Why American Airlines Canceled or Delayed Over 3,100 Flights This Week

And no, free TikTok on the flights isn't going make things better.

American Airlines planes are seen at the gates at Miami International Airport (MIA) on August 1, 2021 in Miami, Florida. The airline had over 3,100 delays or cancellations this week.
American Airlines had three days of delays due to a mix of weather and staff shortages
DANIEL SLIM/AFP via Getty Images

Good lord, what is happening to the airline industry?

We just wrote about the debacle that is Spirit Airlines this week. Concurrently, American Airlines delayed or canceled 3,100+ flights between Sunday and Tuesday of this week (and those numbers were as of Tuesday morning only). According to the travel site One Mile at a Time, that means that there were moments when over half of the scheduled flights by American were either late or not flying at all.

The culprits here? Start with weather issues at Dallas, where the airline has its largest hub. Add in a surge of travel demand but a lack of employees and spare planes (all due to, yes, fallout from the COVID-19 pandemic) and you have a perfect storm, which includes actual storms. “When there are delays, cancelations, etc., airlines often need to find new crews to work flights, since crews will ‘time out’ (meaning they can’t work anymore, because they’ve exceeded their maximum hours),” writes Ben Schlappig of One Mile at a Time. “Well, those crews simply aren’t available right now.”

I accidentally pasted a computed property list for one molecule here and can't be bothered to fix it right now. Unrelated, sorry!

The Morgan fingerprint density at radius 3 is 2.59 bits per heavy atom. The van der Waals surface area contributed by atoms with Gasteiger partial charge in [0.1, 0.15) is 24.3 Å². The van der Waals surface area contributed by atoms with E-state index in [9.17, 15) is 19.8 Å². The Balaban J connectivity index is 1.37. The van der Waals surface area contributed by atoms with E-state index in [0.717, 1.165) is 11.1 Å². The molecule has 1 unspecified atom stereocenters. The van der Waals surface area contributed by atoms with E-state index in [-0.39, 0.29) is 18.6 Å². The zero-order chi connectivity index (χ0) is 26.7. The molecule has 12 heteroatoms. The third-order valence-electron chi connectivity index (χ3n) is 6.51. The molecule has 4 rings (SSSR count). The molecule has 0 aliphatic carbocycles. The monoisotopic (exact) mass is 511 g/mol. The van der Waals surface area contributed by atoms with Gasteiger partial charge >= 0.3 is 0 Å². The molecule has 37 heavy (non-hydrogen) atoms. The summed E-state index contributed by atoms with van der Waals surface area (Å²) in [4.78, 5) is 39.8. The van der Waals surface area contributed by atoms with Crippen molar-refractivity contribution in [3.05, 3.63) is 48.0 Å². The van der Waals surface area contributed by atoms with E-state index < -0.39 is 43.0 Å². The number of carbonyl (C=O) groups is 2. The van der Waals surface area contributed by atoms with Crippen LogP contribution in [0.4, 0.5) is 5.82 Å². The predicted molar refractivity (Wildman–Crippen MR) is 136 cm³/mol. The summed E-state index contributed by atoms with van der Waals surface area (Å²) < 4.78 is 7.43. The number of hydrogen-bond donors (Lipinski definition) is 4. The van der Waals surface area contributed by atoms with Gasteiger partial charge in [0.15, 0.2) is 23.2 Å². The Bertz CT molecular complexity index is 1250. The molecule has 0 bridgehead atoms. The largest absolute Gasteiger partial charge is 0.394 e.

According to the Dallas Morning News, more than three-quarters of American’s flight cancellations on Tuesday were due to crew availability.

So, what if this happened or happens to you? Schlappig suggests that the airline will probably claim weather as the cause and attempt to avoid any sort of compensation (those long lines at customer service desks at the airports aren’t going to help you, either). The American Airlines website offers no help whatsoever, as their lead story (from Monday) is “American Airlines Takes TikTok to New Heights with Free Inflight Access for Customers.” And while tagging American Airlines on Twitter might provide some emotional release, it didn’t appear to help anyone who was stuck.

One suggestion offered by Schlappig: Call American’s foreign call centers, where wait times might not last hours. And hope that your credit card offers some sort of travel delay coverage.

If you feel like postponing your upcoming American Airlines flight, the carrier has no change fees for domestic, short-haul international and select long-haul international flying on Premium Cabin, Premium Economy and Main Cabin fares. Basic Economy fares bought on or after April 1, 2021, however, are non-refundable and non-changeable.


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